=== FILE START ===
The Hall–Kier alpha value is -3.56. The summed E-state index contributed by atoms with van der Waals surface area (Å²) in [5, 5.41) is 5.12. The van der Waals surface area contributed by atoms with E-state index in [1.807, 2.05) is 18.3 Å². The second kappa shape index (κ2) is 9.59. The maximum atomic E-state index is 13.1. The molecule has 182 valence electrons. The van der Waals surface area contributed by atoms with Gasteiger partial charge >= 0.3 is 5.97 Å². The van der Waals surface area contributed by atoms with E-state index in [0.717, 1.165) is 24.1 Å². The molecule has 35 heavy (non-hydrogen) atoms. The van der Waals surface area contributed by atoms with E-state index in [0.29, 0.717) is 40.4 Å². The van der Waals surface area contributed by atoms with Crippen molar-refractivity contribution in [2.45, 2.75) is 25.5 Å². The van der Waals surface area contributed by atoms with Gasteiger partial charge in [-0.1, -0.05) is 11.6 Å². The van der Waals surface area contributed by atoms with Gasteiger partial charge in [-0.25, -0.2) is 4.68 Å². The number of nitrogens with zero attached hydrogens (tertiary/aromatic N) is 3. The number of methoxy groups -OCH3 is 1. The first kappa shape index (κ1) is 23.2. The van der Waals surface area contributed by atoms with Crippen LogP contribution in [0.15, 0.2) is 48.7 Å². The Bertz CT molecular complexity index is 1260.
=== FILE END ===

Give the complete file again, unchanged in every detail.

The Hall–Kier alpha value is -3.56. The summed E-state index contributed by atoms with van der Waals surface area (Å²) in [5, 5.41) is 5.12. The van der Waals surface area contributed by atoms with E-state index in [1.807, 2.05) is 18.3 Å². The second kappa shape index (κ2) is 9.59. The maximum atomic E-state index is 13.1. The molecule has 182 valence electrons. The van der Waals surface area contributed by atoms with Gasteiger partial charge >= 0.3 is 5.97 Å². The van der Waals surface area contributed by atoms with E-state index in [0.717, 1.165) is 24.1 Å². The molecule has 35 heavy (non-hydrogen) atoms. The van der Waals surface area contributed by atoms with E-state index in [0.29, 0.717) is 40.4 Å². The van der Waals surface area contributed by atoms with Crippen molar-refractivity contribution in [2.45, 2.75) is 25.5 Å². The van der Waals surface area contributed by atoms with Gasteiger partial charge in [-0.1, -0.05) is 11.6 Å². The van der Waals surface area contributed by atoms with Gasteiger partial charge in [-0.25, -0.2) is 4.68 Å². The number of nitrogens with zero attached hydrogens (tertiary/aromatic N) is 3. The number of methoxy groups -OCH3 is 1. The first kappa shape index (κ1) is 23.2. The van der Waals surface area contributed by atoms with Crippen LogP contribution in [0.15, 0.2) is 48.7 Å². The Bertz CT molecular complexity index is 1260.